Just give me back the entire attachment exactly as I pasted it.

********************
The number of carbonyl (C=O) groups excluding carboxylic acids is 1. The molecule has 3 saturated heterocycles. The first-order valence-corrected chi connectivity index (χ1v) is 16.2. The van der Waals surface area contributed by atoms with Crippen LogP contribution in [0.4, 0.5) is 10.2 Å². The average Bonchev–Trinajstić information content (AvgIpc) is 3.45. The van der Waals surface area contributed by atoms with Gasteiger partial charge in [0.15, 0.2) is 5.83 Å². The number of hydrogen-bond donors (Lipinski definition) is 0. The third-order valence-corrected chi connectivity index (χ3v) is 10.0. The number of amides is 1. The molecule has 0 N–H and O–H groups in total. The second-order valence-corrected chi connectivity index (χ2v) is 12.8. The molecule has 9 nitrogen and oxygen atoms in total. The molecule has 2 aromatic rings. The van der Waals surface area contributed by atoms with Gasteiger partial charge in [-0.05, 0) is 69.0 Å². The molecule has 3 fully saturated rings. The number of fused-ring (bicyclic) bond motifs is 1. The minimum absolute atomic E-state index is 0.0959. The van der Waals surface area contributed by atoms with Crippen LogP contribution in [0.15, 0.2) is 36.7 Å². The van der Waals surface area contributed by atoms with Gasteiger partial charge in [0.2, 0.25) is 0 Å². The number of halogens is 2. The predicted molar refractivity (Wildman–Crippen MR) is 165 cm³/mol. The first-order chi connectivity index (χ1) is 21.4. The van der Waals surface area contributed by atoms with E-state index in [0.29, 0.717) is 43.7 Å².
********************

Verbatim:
The number of carbonyl (C=O) groups excluding carboxylic acids is 1. The molecule has 3 saturated heterocycles. The first-order valence-corrected chi connectivity index (χ1v) is 16.2. The van der Waals surface area contributed by atoms with Crippen LogP contribution in [0.4, 0.5) is 10.2 Å². The average Bonchev–Trinajstić information content (AvgIpc) is 3.45. The van der Waals surface area contributed by atoms with Gasteiger partial charge in [0.15, 0.2) is 5.83 Å². The number of hydrogen-bond donors (Lipinski definition) is 0. The third-order valence-corrected chi connectivity index (χ3v) is 10.0. The number of amides is 1. The molecule has 0 N–H and O–H groups in total. The second-order valence-corrected chi connectivity index (χ2v) is 12.8. The molecule has 9 nitrogen and oxygen atoms in total. The molecule has 2 aromatic rings. The van der Waals surface area contributed by atoms with Gasteiger partial charge in [-0.05, 0) is 69.0 Å². The molecule has 3 fully saturated rings. The number of fused-ring (bicyclic) bond motifs is 1. The minimum absolute atomic E-state index is 0.0959. The van der Waals surface area contributed by atoms with Crippen LogP contribution in [0.15, 0.2) is 36.7 Å². The van der Waals surface area contributed by atoms with Gasteiger partial charge in [0.2, 0.25) is 0 Å². The number of halogens is 2. The predicted molar refractivity (Wildman–Crippen MR) is 165 cm³/mol. The first-order chi connectivity index (χ1) is 21.4. The van der Waals surface area contributed by atoms with E-state index in [0.29, 0.717) is 43.7 Å².